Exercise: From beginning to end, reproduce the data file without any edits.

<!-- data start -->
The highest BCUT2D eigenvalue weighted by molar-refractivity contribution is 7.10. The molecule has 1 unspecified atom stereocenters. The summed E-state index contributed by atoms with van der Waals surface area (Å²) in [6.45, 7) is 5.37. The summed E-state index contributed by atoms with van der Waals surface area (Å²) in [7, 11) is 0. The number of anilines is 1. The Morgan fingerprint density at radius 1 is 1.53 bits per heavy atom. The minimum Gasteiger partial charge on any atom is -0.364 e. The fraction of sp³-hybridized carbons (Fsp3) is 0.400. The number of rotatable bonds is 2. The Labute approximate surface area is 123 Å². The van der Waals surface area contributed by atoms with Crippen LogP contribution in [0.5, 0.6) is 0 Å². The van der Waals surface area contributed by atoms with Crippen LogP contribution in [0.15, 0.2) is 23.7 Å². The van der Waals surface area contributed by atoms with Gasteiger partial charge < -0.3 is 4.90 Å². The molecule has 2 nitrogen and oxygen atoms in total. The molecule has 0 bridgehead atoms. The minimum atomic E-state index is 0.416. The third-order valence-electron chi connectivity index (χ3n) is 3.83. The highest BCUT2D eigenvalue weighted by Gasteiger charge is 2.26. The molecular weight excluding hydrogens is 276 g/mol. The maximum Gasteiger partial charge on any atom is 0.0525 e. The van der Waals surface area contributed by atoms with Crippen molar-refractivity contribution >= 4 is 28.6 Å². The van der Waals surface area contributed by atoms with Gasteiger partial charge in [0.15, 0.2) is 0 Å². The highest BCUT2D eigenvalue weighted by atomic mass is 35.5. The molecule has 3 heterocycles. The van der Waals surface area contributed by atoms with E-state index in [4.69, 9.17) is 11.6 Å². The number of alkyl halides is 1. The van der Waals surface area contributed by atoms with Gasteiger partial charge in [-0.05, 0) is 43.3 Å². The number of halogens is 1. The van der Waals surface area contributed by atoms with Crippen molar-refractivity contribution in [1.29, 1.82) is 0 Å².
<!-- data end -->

The highest BCUT2D eigenvalue weighted by molar-refractivity contribution is 7.10. The molecule has 1 unspecified atom stereocenters. The summed E-state index contributed by atoms with van der Waals surface area (Å²) in [6.45, 7) is 5.37. The summed E-state index contributed by atoms with van der Waals surface area (Å²) in [7, 11) is 0. The number of anilines is 1. The Morgan fingerprint density at radius 1 is 1.53 bits per heavy atom. The minimum Gasteiger partial charge on any atom is -0.364 e. The fraction of sp³-hybridized carbons (Fsp3) is 0.400. The number of rotatable bonds is 2. The Labute approximate surface area is 123 Å². The van der Waals surface area contributed by atoms with Crippen LogP contribution in [0.5, 0.6) is 0 Å². The van der Waals surface area contributed by atoms with Crippen LogP contribution in [0.15, 0.2) is 23.7 Å². The van der Waals surface area contributed by atoms with Gasteiger partial charge < -0.3 is 4.90 Å². The molecule has 2 nitrogen and oxygen atoms in total. The molecule has 0 bridgehead atoms. The minimum atomic E-state index is 0.416. The third-order valence-electron chi connectivity index (χ3n) is 3.83. The highest BCUT2D eigenvalue weighted by Gasteiger charge is 2.26. The molecular weight excluding hydrogens is 276 g/mol. The maximum Gasteiger partial charge on any atom is 0.0525 e. The van der Waals surface area contributed by atoms with Crippen molar-refractivity contribution >= 4 is 28.6 Å². The van der Waals surface area contributed by atoms with Gasteiger partial charge in [0.15, 0.2) is 0 Å². The highest BCUT2D eigenvalue weighted by atomic mass is 35.5. The molecule has 3 heterocycles. The van der Waals surface area contributed by atoms with E-state index in [4.69, 9.17) is 11.6 Å². The number of alkyl halides is 1. The van der Waals surface area contributed by atoms with Gasteiger partial charge in [-0.05, 0) is 43.3 Å². The number of halogens is 1. The van der Waals surface area contributed by atoms with Crippen molar-refractivity contribution in [1.29, 1.82) is 0 Å².